Lastly, whether the limitations in range of motion or in normal daily activities caused by a herniated or bulging disc are “significant” within the meaning of Section 5102(d) presents a question of fact for jury resolution.  Lopez v. Senature, 65 N.Y.2d 1017 (1985); McCarthy v. Perault, 277 A.D.2d 669 (3rd Dep’t 2000); Rosado v. Martinez, 289 A.D.2d 386 (2nd Dep’t 2001).  In Toure, supra, the New York Court of Appeals set forth the standard which the Courts are to employ to determine whether the “statutory serious injury threshold” has been satisfied. Consistent with prior precedent, the Court in Toure, supra, stated that to meet that statutory threshold, objective proof of an injury is required; an injured plaintiff’s “subjective complaints alone are not sufficient.”  Toure, 98 N.Y.2d, supra, at 350.  The Toure Court stated that “objective proof” of an injury may consist of a herniated or bulging disc shown on an MRI scan coupled with “an expert’s designation of a numeric percentage of a plaintiff’s loss of range of motion” caused by that herniated or bulging disc. (Id.)

However, the Toure Court went on to state that to prove that an injured plaintiff sustained a “serious injury,” it is not always necessary to assign a “numeric percentage” to an injured plaintiff’s loss of range of motion; a “qualitative” assessment of the nature of the plaintiff’s limitations may also be used to establish a related disability or restriction.  In this regard, the Court of Appeals stated that, “An expert’s qualitative assessment of a plaintiff’s condition also may suffice, provided that the evaluation has an objective basis and compares the plaintiff’s limitations to the normal function, purpose and use of the affected body, organ, member and function.”  Toure, 98 N.Y.2d, supra, at 350.

Prior to Toure, supra, this Court consistently held that to establish the existence of a “serious injury,” it was always necessary for the plaintiff’s examining physician to “ascribe a specific percentage to the loss of range of motion” to an injured plaintiff’s spine.  See, Grossman v. Wright, 268 A.D.2d 79 (2nd Dep’t 2000); Forte v. Vaccaco, 175 A.D.2d 153 (2nd Dep’t 1991).  Thus, the decision of the Court of Appeals in Toure, supra, overruled  Grossman v. Wright, supra, and its progeny, to the extent that those cases require proof of a “percentage loss” to show a “serious injury.”  See, Balanta v. Stanlaine Taxi Corp., 307 A.D.2d 1017 (2nd Dep’t 2003) (“while he did not specify the percentage loss of range of motion in her shoulder, his finding of restricted range of motion was supported by objective evidence and MRI which revealed rotation cuff tendonopathy . . .”).  Accordingly, it is now no longer critical that a “specific percentage to the loss of range of motion” be attributed to the injured plaintiff’s limitations.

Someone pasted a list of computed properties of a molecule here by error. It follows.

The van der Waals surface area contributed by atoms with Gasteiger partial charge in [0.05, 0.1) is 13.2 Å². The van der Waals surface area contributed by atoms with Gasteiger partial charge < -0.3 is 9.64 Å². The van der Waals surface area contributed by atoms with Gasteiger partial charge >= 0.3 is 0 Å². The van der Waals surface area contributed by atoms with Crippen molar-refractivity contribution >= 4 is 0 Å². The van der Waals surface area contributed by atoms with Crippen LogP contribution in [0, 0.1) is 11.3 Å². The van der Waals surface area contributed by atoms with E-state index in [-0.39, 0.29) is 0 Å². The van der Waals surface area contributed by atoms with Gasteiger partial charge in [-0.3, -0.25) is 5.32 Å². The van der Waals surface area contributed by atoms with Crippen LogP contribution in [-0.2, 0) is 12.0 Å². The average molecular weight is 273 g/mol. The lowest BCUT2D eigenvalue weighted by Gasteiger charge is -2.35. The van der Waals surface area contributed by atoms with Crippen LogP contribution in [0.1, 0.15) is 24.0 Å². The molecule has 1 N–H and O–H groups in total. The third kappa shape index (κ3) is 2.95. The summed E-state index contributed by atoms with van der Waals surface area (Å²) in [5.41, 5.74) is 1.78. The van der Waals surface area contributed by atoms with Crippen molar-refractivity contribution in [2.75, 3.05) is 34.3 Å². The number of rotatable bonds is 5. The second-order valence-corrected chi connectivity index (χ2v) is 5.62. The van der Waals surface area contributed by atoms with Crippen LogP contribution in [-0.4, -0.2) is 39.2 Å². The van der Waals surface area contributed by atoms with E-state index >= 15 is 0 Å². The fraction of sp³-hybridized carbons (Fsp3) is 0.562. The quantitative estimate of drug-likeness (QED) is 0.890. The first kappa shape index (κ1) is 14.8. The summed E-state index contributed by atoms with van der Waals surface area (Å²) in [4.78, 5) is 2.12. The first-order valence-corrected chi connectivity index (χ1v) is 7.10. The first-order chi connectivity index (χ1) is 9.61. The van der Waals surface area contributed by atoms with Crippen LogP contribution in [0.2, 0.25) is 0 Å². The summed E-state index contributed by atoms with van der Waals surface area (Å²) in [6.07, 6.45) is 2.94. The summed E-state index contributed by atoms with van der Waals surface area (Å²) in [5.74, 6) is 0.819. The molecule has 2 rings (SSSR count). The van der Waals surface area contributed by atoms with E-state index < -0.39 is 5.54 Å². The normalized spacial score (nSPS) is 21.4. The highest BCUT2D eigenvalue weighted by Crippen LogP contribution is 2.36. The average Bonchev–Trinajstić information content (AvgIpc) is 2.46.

Thus, in Toure, supra, the Court of Appeals stated that while the plaintiff’s physician did not “ascribe a specific percentage to the loss of range of motion in the plaintiff’s spine,” he sufficiently described the “qualitative nature” of the plaintiff’s limitations.  That “qualitative description” consisted of the plaintiff’s physician’s opinion that the plaintiff’s difficulty sitting, standing or walking for extended periods were a “natural and expected medical consequence of his injuries.”  Again, the Toure plaintiff’s injuries consisted of one bulging and two herniated discs.  Toure, 98 N.Y.2d, supra, at 350.

It is difficult to ascertain in the early stages after a line-of-duty car accident whether an Officer has a “serious injury” to satisfy the threshold of Insurance Law Section 5102(d). In soft tissue cases, the determination of whether a case meets this serious injury threshold substantially rests with the results of medical treatment and testing. Department procedure dictates that all line-of-duty treatment and testing must be authorized by the New York City Police Department Medical District. At times, members of the service are paralyzed from pursuing injury claims when the District Surgeon does not authorize the necessary testing to determine whether an Officer’s injuries qualify as a “serious injury” under the Insurance Law.  Without the necessary treatment and testing, it is difficult to litigate a personal injury case.